Not a joke: on Friday, an Exxon pipeline carrying crude oil from the tar sands region of Alberta leaked about 10,000 barrels of corroding, low-quality crude oil into an Arkansas town — Exxon cleanup crews are trying to keep the oil from reaching Lake Conway, a popular game-fishing spot, through storm drains. [Washington Post]
Jeffers said that the company received phone calls from people in the area at the same time its pipeline monitors in Houston noticed a drop in pressure in the line…. Exxon Mobil said that fumes from the oil spill posed a risk in “high pooling areas,” where oil could be seen on the ground and where crews were working with safety equipment. …
The Arkansas incident also comes just a few days after a Canadian Pacific Railroad train carrying oil sands crude — a mixture of heavy bitumen and lighter dilutents — from Alberta to Chicago derailed near Parkers Prairie, Minn., spilling about 357 barrels.
That accident drew attention because the State Department’s new environmental impact statement on the Keystone XL said that if the pipeline were blocked, oil sands crude would still be able to reach markets via railroads, which carry more than 1 million barrels a day of oil in the United States. Supporters of the pipeline say that shipping oil by pipeline would be safer and more fuel efficient than doing so by rail.
The new proposed EPA gasoline rules will save lives. [Washington Post Editorial]
Tesla Motors announced that it turned a profit in the first quarter of 2013. [The Hill]
President Obama’s nominee to lead the Energy Department disclosed the extent of his consulting work for BP and other companies over the last decade. [The Hill]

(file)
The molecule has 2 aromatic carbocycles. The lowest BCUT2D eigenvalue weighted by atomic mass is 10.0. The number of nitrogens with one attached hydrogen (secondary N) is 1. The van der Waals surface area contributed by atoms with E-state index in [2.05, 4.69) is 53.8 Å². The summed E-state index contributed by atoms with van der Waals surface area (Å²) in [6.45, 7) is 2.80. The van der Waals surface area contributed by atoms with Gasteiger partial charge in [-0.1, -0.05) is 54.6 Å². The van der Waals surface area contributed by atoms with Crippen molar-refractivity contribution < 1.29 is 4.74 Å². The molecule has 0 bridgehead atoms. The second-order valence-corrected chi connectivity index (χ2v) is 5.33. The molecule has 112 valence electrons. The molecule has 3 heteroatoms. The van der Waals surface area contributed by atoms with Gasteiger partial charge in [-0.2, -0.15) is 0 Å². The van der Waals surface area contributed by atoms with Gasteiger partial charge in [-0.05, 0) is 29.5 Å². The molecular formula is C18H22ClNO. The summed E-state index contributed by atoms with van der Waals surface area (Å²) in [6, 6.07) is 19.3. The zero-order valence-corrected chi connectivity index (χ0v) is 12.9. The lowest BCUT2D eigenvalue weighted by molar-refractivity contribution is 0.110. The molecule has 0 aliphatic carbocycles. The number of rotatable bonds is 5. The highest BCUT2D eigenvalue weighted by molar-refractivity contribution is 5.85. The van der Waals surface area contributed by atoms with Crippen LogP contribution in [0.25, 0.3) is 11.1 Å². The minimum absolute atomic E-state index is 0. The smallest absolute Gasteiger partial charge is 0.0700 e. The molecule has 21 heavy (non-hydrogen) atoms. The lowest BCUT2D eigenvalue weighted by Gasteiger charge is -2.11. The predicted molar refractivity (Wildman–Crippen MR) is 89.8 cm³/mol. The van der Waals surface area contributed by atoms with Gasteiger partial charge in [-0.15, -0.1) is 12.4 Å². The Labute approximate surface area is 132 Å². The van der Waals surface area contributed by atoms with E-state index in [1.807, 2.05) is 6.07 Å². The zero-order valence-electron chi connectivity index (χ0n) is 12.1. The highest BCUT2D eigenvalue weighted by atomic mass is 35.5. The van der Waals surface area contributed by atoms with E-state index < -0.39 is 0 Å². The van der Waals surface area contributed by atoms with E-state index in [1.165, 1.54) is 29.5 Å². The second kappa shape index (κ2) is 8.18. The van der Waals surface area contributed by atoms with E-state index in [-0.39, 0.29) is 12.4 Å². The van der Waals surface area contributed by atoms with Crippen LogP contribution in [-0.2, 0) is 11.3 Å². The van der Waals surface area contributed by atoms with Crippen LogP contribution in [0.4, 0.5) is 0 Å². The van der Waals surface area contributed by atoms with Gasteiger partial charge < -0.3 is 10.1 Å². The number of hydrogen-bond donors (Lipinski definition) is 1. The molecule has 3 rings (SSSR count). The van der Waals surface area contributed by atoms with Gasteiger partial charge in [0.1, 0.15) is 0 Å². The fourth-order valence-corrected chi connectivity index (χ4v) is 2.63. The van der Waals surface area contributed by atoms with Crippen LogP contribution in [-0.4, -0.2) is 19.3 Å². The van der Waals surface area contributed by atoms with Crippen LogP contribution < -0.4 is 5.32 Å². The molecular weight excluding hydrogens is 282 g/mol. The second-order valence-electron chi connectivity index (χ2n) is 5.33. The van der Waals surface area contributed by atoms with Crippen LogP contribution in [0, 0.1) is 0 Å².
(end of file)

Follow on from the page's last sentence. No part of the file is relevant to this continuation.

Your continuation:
Many have been questioning recent moves by Canada to pull out of international environmental compacts. [New York Times]
A new study reports that the melting Antarctic ice sheet is probably why Antarctic sea ice has expanded in recent years. [Nature]
A new study found that Greenland’s rapidly melting ice caps and glaciers are melting faster than its ice sheet, sending 50 gigatons of water into the oceans from 2003-2008. [Smithsonian]
The persistent drought affecting the Great Lakes means that ships bringing iron ore to car factories have to lighten their loads or risk running aground. [CBS News]
Confused about the cooler March that just happened? This might help. [Climate Central]
Today’s weeds may be tomorrow’s meal — some foods you may not have heard of that could be on the dinner plate in the future. [Ensia]
An update on renewable energy in New England. [AP]
Rooftop solar PV will be cheaper than normal grid power in almost 10 percent of U.S. communities in less than 10 years. [ieee Spectrum]
Radical geoengineering projects may need to get some sort of approval before people decide to try them. [Guardian]